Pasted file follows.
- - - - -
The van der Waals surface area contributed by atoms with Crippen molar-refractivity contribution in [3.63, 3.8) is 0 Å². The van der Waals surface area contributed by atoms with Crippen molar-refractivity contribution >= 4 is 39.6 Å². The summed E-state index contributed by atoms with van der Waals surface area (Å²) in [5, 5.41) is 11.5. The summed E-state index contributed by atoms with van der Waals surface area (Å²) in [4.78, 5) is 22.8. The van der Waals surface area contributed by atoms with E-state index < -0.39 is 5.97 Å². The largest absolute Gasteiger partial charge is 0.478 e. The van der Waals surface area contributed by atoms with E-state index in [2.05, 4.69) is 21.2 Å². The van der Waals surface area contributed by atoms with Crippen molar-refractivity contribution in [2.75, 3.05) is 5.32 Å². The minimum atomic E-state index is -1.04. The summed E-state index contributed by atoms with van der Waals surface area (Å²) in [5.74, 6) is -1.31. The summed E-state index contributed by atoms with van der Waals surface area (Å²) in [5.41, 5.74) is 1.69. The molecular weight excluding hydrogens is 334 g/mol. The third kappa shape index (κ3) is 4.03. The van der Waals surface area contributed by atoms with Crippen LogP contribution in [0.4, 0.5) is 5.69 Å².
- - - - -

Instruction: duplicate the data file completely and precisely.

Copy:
The van der Waals surface area contributed by atoms with Crippen molar-refractivity contribution in [3.63, 3.8) is 0 Å². The van der Waals surface area contributed by atoms with Crippen molar-refractivity contribution >= 4 is 39.6 Å². The summed E-state index contributed by atoms with van der Waals surface area (Å²) in [5, 5.41) is 11.5. The summed E-state index contributed by atoms with van der Waals surface area (Å²) in [4.78, 5) is 22.8. The van der Waals surface area contributed by atoms with E-state index < -0.39 is 5.97 Å². The largest absolute Gasteiger partial charge is 0.478 e. The van der Waals surface area contributed by atoms with E-state index in [2.05, 4.69) is 21.2 Å². The van der Waals surface area contributed by atoms with Crippen molar-refractivity contribution in [2.75, 3.05) is 5.32 Å². The minimum atomic E-state index is -1.04. The summed E-state index contributed by atoms with van der Waals surface area (Å²) in [5.74, 6) is -1.31. The summed E-state index contributed by atoms with van der Waals surface area (Å²) in [5.41, 5.74) is 1.69. The molecular weight excluding hydrogens is 334 g/mol. The third kappa shape index (κ3) is 4.03. The van der Waals surface area contributed by atoms with Crippen LogP contribution in [0.4, 0.5) is 5.69 Å².